Local councils should clear pavements of obstructions and make pedestrians crossing accessible to make it easier for people with limited mobility to be more active in their area.
The National Institute for Health and Care Excellence (NICE) has released draft guidance for local councils which aim to help people be more active through improvements to the built environment and better access.
NICE provides national guidance and advice to improve health and social care.
The Physical activity and the environment NICE guideline update advises authorities to encourage people to visit their parks and local open spaces, among a number of recommendations for people with reduced mobility, including visual impairments, disabilities or those who may find it challenging to get around, such as parents using prams.
Among a series of recommendations, NICE suggests that local councils should keep obstructions like parked cars, hanging baskets or bins out of the way on pavements.
The guidance also recommends that pedestrian crossings should be made accessible for all, which would mean using dropped down pavements for wheelchair users, textured ground for people with visual impairments or allowing time for signals to change at pedestrian crossings.
NICE says that local councils should engage with their community to take account of the needs and views of people, including those with limited mobility who may be affected by the design or maintenance of streets and parks.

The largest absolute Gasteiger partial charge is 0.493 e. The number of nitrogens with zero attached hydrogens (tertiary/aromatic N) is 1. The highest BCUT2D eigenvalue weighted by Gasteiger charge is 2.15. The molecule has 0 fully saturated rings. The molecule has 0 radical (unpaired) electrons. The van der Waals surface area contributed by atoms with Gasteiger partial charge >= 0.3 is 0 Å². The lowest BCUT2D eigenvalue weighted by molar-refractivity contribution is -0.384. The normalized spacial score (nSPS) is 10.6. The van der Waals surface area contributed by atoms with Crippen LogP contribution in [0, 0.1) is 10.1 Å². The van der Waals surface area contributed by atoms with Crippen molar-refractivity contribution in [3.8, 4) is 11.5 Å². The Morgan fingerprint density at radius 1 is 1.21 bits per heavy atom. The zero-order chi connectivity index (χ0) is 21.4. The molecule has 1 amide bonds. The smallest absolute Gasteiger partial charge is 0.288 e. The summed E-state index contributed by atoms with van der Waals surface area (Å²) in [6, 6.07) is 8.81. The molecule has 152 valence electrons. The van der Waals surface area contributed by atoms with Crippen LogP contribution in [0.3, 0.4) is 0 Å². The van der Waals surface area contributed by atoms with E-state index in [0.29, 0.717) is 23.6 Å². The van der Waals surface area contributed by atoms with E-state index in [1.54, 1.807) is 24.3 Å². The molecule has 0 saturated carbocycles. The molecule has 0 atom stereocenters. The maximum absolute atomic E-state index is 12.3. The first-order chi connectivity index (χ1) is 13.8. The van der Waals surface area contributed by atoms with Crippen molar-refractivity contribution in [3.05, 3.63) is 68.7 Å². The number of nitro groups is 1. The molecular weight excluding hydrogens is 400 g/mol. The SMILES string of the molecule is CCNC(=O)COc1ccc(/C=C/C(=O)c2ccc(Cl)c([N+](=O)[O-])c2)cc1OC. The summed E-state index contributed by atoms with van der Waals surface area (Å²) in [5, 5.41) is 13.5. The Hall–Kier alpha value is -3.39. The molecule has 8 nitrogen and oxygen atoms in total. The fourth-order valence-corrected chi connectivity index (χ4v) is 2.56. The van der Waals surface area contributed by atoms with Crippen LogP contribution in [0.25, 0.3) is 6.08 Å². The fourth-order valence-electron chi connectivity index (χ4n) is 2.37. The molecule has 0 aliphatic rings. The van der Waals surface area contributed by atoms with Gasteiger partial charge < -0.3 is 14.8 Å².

Professor Mark Baker, director of the centre of guidelines at NICE, said if streets, parks and other open spaces were well planned, everyone should be able to get around their local area safely.
“Safe, accessible streets and well maintained parks can help people to get active and live longer, healthier lives,” he said.
Dr Justin Varney, national lead for physical activity, Public Health England, said physical activity benefitted everyone at all stages of life but people living with impairments were less active.
“This can be due to the way the built environment, including public spaces and transport systems, is designed. Making physical activity accessible to everyone when planning spaces benefits communities in terms of health, environmental sustainability and economic regeneration,” he said.
The draft guidance is out for consultation until 2 October 2017.
Photo credit: NICE website.